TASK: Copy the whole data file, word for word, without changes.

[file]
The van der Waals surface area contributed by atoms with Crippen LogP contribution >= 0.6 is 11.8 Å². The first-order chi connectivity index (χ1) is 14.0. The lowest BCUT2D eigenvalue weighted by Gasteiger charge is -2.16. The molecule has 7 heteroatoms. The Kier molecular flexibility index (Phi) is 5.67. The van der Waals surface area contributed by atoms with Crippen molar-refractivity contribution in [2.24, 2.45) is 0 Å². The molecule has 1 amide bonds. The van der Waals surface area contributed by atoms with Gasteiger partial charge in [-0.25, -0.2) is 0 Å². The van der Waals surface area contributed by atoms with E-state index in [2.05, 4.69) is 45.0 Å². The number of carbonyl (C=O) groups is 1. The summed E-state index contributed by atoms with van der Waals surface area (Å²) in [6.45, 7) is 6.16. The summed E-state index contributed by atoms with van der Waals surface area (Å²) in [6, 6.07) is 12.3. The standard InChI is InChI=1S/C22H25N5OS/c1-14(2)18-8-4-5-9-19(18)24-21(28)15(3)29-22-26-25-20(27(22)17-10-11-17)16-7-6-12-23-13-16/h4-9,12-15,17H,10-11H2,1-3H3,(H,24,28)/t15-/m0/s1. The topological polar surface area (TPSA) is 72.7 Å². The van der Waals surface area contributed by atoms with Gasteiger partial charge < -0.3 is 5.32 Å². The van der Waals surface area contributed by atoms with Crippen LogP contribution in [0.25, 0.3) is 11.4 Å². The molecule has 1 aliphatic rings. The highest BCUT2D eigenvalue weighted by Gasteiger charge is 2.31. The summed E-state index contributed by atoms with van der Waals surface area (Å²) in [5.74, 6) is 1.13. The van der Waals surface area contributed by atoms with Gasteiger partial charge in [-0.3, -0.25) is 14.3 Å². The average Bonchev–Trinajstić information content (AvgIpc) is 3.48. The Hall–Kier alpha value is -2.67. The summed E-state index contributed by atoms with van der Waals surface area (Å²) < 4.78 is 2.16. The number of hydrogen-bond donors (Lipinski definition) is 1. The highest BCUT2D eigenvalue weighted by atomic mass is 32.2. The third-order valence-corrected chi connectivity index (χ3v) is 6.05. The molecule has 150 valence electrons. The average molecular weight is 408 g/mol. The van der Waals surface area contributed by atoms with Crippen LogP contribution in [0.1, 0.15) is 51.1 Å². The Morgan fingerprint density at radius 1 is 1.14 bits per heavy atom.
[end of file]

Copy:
The van der Waals surface area contributed by atoms with Crippen LogP contribution >= 0.6 is 11.8 Å². The first-order chi connectivity index (χ1) is 14.0. The lowest BCUT2D eigenvalue weighted by Gasteiger charge is -2.16. The molecule has 7 heteroatoms. The Kier molecular flexibility index (Phi) is 5.67. The van der Waals surface area contributed by atoms with Crippen molar-refractivity contribution in [2.24, 2.45) is 0 Å². The molecule has 1 amide bonds. The van der Waals surface area contributed by atoms with Gasteiger partial charge in [-0.25, -0.2) is 0 Å². The van der Waals surface area contributed by atoms with E-state index in [2.05, 4.69) is 45.0 Å². The number of carbonyl (C=O) groups is 1. The summed E-state index contributed by atoms with van der Waals surface area (Å²) in [6.45, 7) is 6.16. The summed E-state index contributed by atoms with van der Waals surface area (Å²) in [6, 6.07) is 12.3. The standard InChI is InChI=1S/C22H25N5OS/c1-14(2)18-8-4-5-9-19(18)24-21(28)15(3)29-22-26-25-20(27(22)17-10-11-17)16-7-6-12-23-13-16/h4-9,12-15,17H,10-11H2,1-3H3,(H,24,28)/t15-/m0/s1. The topological polar surface area (TPSA) is 72.7 Å². The van der Waals surface area contributed by atoms with Gasteiger partial charge < -0.3 is 5.32 Å². The van der Waals surface area contributed by atoms with Crippen LogP contribution in [0.25, 0.3) is 11.4 Å². The molecule has 1 aliphatic rings. The highest BCUT2D eigenvalue weighted by Gasteiger charge is 2.31. The summed E-state index contributed by atoms with van der Waals surface area (Å²) in [5.74, 6) is 1.13. The van der Waals surface area contributed by atoms with Gasteiger partial charge in [-0.3, -0.25) is 14.3 Å². The average Bonchev–Trinajstić information content (AvgIpc) is 3.48. The Hall–Kier alpha value is -2.67. The summed E-state index contributed by atoms with van der Waals surface area (Å²) < 4.78 is 2.16. The number of hydrogen-bond donors (Lipinski definition) is 1. The highest BCUT2D eigenvalue weighted by atomic mass is 32.2. The third-order valence-corrected chi connectivity index (χ3v) is 6.05. The molecule has 150 valence electrons. The average molecular weight is 408 g/mol. The van der Waals surface area contributed by atoms with Crippen LogP contribution in [0.1, 0.15) is 51.1 Å². The Morgan fingerprint density at radius 1 is 1.14 bits per heavy atom.